By Alex Distefano
It doesn’t take a rocket scientist to figure out we’re in the midst of an economic crisis. With the rising costs in housing, education, food, fuel and other commodities; the threat of foreclosure; and unemployment at an all time high most people are struggling to make ends meet.
Surprising as it may sound, new research at UCR suggests that the economic downturn, might actually have at least one unintended benefit for organizations dedicated to issues of social justice.
In a report published earlier this month in Policy Matters, UC Riverside’s quarterly journal, researchers concluded that the in-the-crapper economy has revived an interest in social justice groups, and mobilized certain organizations to take action through social activism and the pursuit of economic justice. Many organizations that focus on issues such as workers’ rights, the rights of the unemployed and labor unions have been facing financial hardships—but at the same time, many of these groups say they have seen an increase or a revived demands for jobs, housing and social services.
Ellen Reese, an associate professor of sociology at UCR whose own research focuses on welfare-state development and social movements, co-authored the report, entitled, Is the Economic Crisis a Crisis for Social Justice Activism?
“Like so many people, we are well aware of this obvious economic crisis that has been affecting so many people,” Reese tells the Weekly. “We were curious to study what social activists are doing about this, and that is what led to this research project.”
“Our research team has been studying this for a number of years,” she adds. “Since 2007, when we saw the beginning of the housing market collapse, more than 15 million Americans have lost their jobs and several million more have had their homes foreclosed by banks, and that is a scary figure in itself.”
The research centered on an activist event held last year in Detroit, one of the hardest hit cities in America. Last year’s United States Social Forum (USSF) saw 20,000 activists affiliated with a variety of organizations and social movements congregate to discuss current issues, plan and find possible solutions.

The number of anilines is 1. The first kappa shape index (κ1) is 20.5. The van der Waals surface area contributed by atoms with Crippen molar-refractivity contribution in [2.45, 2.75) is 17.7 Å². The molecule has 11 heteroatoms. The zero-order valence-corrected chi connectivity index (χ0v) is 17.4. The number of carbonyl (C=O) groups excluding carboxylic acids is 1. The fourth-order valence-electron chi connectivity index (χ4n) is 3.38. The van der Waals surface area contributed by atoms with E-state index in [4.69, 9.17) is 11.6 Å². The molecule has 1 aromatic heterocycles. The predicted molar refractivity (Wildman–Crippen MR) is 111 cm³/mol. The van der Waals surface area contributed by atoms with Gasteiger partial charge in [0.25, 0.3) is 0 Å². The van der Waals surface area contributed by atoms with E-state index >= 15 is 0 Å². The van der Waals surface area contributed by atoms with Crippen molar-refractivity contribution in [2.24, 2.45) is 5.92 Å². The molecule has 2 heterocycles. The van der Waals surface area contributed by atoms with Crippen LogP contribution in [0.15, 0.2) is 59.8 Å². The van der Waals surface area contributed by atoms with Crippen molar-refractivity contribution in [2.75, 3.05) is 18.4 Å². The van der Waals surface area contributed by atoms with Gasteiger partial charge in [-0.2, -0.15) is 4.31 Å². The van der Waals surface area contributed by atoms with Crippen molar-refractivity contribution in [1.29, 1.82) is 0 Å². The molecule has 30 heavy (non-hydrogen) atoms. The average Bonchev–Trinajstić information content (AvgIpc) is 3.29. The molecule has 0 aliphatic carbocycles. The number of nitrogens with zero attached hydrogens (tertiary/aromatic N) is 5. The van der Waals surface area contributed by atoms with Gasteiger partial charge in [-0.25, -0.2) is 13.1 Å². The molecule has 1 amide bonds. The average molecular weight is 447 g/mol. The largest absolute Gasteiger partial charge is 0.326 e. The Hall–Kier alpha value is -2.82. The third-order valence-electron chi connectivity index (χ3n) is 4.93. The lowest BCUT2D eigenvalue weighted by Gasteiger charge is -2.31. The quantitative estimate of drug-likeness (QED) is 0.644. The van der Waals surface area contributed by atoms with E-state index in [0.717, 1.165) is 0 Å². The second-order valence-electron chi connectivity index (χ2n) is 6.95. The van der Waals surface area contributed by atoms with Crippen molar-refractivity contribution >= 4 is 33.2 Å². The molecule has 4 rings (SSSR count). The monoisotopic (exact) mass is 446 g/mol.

“This conference was the second forum of its kind,” Reese says. “It brings together various progressive social justice activists groups, workers groups, unions, community organizations, students led groups and more.”
The presentations and workshops from this forum were studied and analyzed for the report. “Many of these groups are fighting for social justice,” Reese says. “We saw a lot of workers’ rights issues come up because with the level of people on unemployment many people across the country are struggling.”
Reese says that as more and more people see the negative and immediate effects of losing their jobs and homes, the angrier, and more aware they become of the problems our society faces.
“Because this crisis has created so many problems, people are angry and they are getting active and mobilizing, and hopefully we will see more of that; and people will realize that they are not alone,” she says.
“What we found among these organizations and activists groups is that there is an increase of awareness of the real problems we face as a society,” Reese continues. “We spend millions funding the wars, while this could be spent here at home for our people. It’s also important to point out that our government has been bailing out banks for billions [of dollars], and corporations have seen massive profits and tax breaks. These are huge contradictions in our society. People need to realize that many of these problems are preventable. If more people were to voice their concerns, we could make a difference.”